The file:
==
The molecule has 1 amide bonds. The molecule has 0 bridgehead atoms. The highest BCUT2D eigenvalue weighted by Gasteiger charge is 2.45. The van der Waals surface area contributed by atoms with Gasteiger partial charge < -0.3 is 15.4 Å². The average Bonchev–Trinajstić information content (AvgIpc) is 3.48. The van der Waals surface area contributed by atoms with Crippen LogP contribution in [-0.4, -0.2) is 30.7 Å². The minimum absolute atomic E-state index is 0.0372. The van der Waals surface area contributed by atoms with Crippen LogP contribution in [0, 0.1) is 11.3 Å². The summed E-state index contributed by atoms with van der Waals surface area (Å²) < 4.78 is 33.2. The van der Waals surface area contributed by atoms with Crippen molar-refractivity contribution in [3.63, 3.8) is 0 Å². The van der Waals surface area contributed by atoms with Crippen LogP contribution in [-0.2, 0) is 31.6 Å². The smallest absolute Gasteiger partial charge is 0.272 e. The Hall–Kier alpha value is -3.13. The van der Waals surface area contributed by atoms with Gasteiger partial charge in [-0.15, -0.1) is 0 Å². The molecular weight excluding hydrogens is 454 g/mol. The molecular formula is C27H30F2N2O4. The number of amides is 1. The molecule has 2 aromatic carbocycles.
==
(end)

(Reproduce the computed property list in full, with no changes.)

The molecule has 1 amide bonds. The molecule has 0 bridgehead atoms. The highest BCUT2D eigenvalue weighted by Gasteiger charge is 2.45. The van der Waals surface area contributed by atoms with Gasteiger partial charge < -0.3 is 15.4 Å². The average Bonchev–Trinajstić information content (AvgIpc) is 3.48. The van der Waals surface area contributed by atoms with Crippen LogP contribution in [-0.4, -0.2) is 30.7 Å². The minimum absolute atomic E-state index is 0.0372. The van der Waals surface area contributed by atoms with Crippen LogP contribution in [0, 0.1) is 11.3 Å². The summed E-state index contributed by atoms with van der Waals surface area (Å²) < 4.78 is 33.2. The van der Waals surface area contributed by atoms with Crippen molar-refractivity contribution in [3.63, 3.8) is 0 Å². The van der Waals surface area contributed by atoms with Crippen LogP contribution in [-0.2, 0) is 31.6 Å². The smallest absolute Gasteiger partial charge is 0.272 e. The Hall–Kier alpha value is -3.13. The van der Waals surface area contributed by atoms with Gasteiger partial charge in [-0.15, -0.1) is 0 Å². The molecular weight excluding hydrogens is 454 g/mol. The molecular formula is C27H30F2N2O4. The number of amides is 1. The molecule has 2 aromatic carbocycles.